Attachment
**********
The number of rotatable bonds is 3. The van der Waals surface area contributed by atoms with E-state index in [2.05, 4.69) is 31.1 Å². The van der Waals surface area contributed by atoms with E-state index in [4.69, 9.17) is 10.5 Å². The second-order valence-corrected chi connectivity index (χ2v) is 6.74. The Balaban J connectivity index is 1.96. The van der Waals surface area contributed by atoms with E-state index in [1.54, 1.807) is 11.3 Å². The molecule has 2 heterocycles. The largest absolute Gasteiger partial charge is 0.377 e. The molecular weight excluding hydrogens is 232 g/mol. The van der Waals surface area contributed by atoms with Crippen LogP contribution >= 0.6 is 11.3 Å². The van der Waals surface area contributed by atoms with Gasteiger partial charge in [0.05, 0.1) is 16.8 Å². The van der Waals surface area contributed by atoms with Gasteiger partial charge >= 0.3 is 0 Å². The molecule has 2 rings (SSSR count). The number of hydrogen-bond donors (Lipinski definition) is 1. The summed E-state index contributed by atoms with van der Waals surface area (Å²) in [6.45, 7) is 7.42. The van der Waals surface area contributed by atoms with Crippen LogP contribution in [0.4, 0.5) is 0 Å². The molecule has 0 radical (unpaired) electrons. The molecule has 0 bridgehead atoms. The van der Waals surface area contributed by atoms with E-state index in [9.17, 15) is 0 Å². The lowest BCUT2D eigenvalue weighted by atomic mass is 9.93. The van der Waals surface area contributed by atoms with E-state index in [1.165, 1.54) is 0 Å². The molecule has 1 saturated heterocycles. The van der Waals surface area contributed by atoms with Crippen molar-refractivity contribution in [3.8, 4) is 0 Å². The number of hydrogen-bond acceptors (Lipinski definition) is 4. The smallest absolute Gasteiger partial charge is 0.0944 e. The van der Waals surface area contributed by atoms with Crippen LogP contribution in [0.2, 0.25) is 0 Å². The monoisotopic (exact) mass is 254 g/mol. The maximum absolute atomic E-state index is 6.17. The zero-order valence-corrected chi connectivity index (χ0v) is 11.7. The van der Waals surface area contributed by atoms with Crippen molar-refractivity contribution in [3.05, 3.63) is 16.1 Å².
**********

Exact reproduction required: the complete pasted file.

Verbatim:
The number of rotatable bonds is 3. The van der Waals surface area contributed by atoms with E-state index in [2.05, 4.69) is 31.1 Å². The van der Waals surface area contributed by atoms with E-state index in [4.69, 9.17) is 10.5 Å². The second-order valence-corrected chi connectivity index (χ2v) is 6.74. The Balaban J connectivity index is 1.96. The van der Waals surface area contributed by atoms with E-state index in [1.54, 1.807) is 11.3 Å². The molecule has 2 heterocycles. The largest absolute Gasteiger partial charge is 0.377 e. The molecular weight excluding hydrogens is 232 g/mol. The van der Waals surface area contributed by atoms with Crippen LogP contribution >= 0.6 is 11.3 Å². The van der Waals surface area contributed by atoms with Gasteiger partial charge in [0.05, 0.1) is 16.8 Å². The van der Waals surface area contributed by atoms with Gasteiger partial charge >= 0.3 is 0 Å². The molecule has 2 rings (SSSR count). The number of hydrogen-bond donors (Lipinski definition) is 1. The summed E-state index contributed by atoms with van der Waals surface area (Å²) in [6.45, 7) is 7.42. The van der Waals surface area contributed by atoms with Crippen LogP contribution in [0.4, 0.5) is 0 Å². The molecule has 0 radical (unpaired) electrons. The molecule has 0 bridgehead atoms. The van der Waals surface area contributed by atoms with E-state index in [9.17, 15) is 0 Å². The lowest BCUT2D eigenvalue weighted by atomic mass is 9.93. The van der Waals surface area contributed by atoms with E-state index in [1.165, 1.54) is 0 Å². The molecule has 1 saturated heterocycles. The van der Waals surface area contributed by atoms with Crippen molar-refractivity contribution in [3.8, 4) is 0 Å². The number of hydrogen-bond acceptors (Lipinski definition) is 4. The smallest absolute Gasteiger partial charge is 0.0944 e. The van der Waals surface area contributed by atoms with Crippen LogP contribution in [0.2, 0.25) is 0 Å². The monoisotopic (exact) mass is 254 g/mol. The maximum absolute atomic E-state index is 6.17. The zero-order valence-corrected chi connectivity index (χ0v) is 11.7. The van der Waals surface area contributed by atoms with Crippen molar-refractivity contribution in [3.05, 3.63) is 16.1 Å².